Ewing Township and school district officials on June 14 celebrated the ground breaking for a new playground for the O’Brien Academy on the Fisher Middle School campus.
The facility is a shared-services project between Ewing Township and the Ewing Public Schools.
In 2011, the Ewing Schools opened the O’Brien Academy—an alternative educational program designed for students in elementary and middle school who may be struggling in a regular school setting.
Offering a highly-trained supportive staff that is a combination of curriculum instructors and student support personnel, the O’Brien Academy was an immediate success, according to a school district press release.
“The O’Brien Academy has proven to be very beneficial for our students and school district,” said Harry Louth, director of special services for the school district. “These are our students, and the structure of a traditional school day may not be for every child. This program allows us to meet the needs of these students, and avoid placements out of district, which also saves the district and taxpayers money.”
The O’Brien Academy is housed in the former administrative offices of the Ewing Schools. As the program grew, so did the building, with an expansion in 2013 that added classrooms and more appropriate instructional space. But as enrollment increased and the program evolved, something was missing.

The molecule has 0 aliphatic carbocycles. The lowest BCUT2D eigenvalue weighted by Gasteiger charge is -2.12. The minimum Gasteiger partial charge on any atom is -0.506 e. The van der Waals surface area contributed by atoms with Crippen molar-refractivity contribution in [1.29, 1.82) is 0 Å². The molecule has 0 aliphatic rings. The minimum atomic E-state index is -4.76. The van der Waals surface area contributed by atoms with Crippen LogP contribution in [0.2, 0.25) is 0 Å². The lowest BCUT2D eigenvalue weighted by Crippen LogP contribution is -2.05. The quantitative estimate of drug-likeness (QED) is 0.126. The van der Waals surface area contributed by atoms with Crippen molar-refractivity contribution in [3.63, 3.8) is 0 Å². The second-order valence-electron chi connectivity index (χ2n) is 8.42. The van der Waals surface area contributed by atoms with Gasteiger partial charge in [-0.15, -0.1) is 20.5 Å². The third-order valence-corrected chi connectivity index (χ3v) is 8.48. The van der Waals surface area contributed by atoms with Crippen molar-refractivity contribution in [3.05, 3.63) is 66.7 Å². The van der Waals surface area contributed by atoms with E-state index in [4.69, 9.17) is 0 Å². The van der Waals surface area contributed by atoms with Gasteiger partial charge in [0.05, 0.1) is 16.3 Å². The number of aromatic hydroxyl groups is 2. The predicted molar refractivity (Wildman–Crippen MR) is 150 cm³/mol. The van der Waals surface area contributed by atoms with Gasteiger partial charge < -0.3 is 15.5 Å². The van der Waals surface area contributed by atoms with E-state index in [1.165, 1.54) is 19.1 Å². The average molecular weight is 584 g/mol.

“We really needed a playground,” Louth said. “The children have access to the Fisher gym, and we did some clever things for outside recreation, but remember, these are mostly elementary students, and there’s nothing better for fitness and a mindfulness break for them than a playground.”
However, with a state-mandated 2 percent cap on tax revenue, and most of that increase in funds being taken by fixed costs or other high priority items such as technology and security needs, it was difficult for the district to find the money for the O’Brien Academy playground.
But that did little to soothe the feelings of the students at O’Brien. “They let me hear about it every time I stopped by,” Louth said.
The district found a solution by working with the township. Mayor Bert Steinmann informed the district that the township would contribute a portion of the township’s PILOT funds from recent township development projects to the school district in order to build the playground.
“This is something that the mayor legally did not have to do, but he felt that it was the right thing to do, and for that we are very grateful,” said school board president Karen McKeon.
“The partnership between Ewing Township and the Ewing BOE is gratifying to see when we both work collectively to support all of our community,” Steinmann said.
“I think what community members really want to see is their governmental organizations working together to make life better for the residents,” McKeon said. “We believe that this is another excellent example of a truly effective and rewarding shared service relationship.”
Said the district press release: “Many Ewing Township residents may not know the extent of the effective shared services relationship between the municipal government and the school district and how it benefits community members.
“Board of Education facilities are used consistently and frequently by community programs. The Board’s Gusz administrative facility has become a home for both the school district and municipality. Specialized personnel, information, resources and technology are shared. Furthermore, the strong relationship between the school district and the Ewing Township Police Department with regard to approaches to school security and communications has been praised by outside organizations.”